Brian was my first kiss, the first boy to hold my hand, the first to say, “I love you” to me outside of my family.  Our relationship lasted roughly about 7-8 months – a long time in our puppy-years’ time frame.  Our relationship still held on to the innocence of our youth, we didn’t forge into any territory that makes adults saddened at the loss of innocence so young.

I honestly can’t remember how or why we broke up. I can’t even remember now who did the breaking up because -- over 20 years later -- it seems so trivial in the light of the friendship Brian and I now share. All through high school he dated most of my friends (I’m typing this with a smile).  He was also my first lesson in letting go of feelings that seemed outdated, and moving into a territory of friendship, and honestly wanting the best for the other person. This did not happen over night – or even within a month – but by my sophomore year in high school we were back to being close friends. It also taught me that sometimes when I say, “I love you” to someone I really do mean it.  I was overcoming the disease of bitterness that plagues the women in my mother’s family, but I didn’t realize that then, it is only now as I look back it seems apparent.   When him and his stepmom starting butting heads, he moved in with my family. My brother and him shared my parents basement, which was probably my parents way of keeping 2 floors between us as we shared a house for a few months while the adults got things sorted.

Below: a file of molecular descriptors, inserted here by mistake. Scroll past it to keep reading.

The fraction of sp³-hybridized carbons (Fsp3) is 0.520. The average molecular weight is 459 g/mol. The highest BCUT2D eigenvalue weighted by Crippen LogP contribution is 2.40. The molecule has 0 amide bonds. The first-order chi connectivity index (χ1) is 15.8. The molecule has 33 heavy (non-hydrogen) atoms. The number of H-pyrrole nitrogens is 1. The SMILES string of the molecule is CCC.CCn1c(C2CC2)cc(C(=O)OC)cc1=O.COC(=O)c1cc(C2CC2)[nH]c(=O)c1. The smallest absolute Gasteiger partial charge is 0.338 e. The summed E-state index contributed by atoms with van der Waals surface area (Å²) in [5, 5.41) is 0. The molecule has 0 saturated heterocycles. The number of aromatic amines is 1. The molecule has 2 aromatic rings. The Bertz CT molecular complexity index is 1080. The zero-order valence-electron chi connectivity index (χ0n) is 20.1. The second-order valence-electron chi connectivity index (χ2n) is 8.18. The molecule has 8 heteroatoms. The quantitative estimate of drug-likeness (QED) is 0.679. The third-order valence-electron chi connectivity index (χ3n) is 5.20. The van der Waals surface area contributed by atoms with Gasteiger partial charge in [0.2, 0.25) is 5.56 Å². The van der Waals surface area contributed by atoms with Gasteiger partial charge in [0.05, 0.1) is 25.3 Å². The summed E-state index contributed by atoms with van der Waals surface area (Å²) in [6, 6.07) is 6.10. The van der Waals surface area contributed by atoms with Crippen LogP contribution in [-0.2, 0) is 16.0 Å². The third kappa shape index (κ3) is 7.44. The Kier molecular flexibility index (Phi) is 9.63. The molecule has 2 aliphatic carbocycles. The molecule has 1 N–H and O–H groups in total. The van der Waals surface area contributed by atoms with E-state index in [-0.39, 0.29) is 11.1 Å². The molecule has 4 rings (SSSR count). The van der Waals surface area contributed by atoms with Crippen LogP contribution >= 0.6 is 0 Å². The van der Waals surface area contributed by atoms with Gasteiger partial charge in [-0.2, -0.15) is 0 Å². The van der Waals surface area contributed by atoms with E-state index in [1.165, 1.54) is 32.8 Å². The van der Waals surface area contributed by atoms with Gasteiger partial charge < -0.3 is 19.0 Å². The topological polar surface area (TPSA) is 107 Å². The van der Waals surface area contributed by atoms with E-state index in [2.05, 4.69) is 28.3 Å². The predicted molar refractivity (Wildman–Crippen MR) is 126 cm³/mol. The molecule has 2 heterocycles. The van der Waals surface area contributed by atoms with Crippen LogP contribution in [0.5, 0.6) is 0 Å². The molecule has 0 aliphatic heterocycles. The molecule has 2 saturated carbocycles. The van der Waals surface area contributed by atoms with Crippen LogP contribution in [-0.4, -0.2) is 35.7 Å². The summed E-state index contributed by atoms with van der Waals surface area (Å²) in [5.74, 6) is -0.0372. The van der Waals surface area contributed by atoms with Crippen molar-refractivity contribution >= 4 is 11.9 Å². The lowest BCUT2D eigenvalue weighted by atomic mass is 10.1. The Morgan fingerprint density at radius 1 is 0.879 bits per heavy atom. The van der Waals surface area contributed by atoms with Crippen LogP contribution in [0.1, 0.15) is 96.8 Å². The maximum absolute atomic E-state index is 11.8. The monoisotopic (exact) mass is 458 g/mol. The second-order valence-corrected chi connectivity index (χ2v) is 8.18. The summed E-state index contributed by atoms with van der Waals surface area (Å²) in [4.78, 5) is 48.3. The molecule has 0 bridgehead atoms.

Brian went on to join the Army. He met and married his first wife. He fell off the face of the earth for 10 years. And then he came back into my life when I was 7 months pregnant with my last child, just months before my oldest was diagnosed with cancer.  And we picked up right where we left off. The same friendship was still there. He has been just a phone call away through the cancer, the disaster that happened in my marriage, and all of the craziness life has brought me. He is the resounding testament that I am so glad I didn’t listen to the craziness that once you date (or in our case “go with”) someone you can never be friends.  Yes, our friendship evolves. We are more like brother and sister in some ways, yet not. He reminds me who I have been, who I am capable of becoming and when I have a question about my car at 6am he answers, slightly annoyed, but there for me.  He is the voice that encourages me to date the man I am dating now, to take a risk.  And I listen to him, and encourage him. He has recently met someone he is so excited about. She lights his world up. I am so happy for him. And I feel somehow richer because I know this is how it is meant to be and I listened to that and so did he. And both of us stuck by that feeling, we are just supposed to be friends nothing more or less.

“Faith is a place of mystery, where we find the courage to believe in what we cannot see and the strength to let go of our fear of uncertainty.” 
 Brené BrownThe Gifts of Imperfection: Let Go of Who You Think You're Supposed to Be and Embrace Who You Are

The most amazing gift you can give yourself is to see past hurt feelings, to be open to something different than what you thought might be and let life take you where you are supposed to be.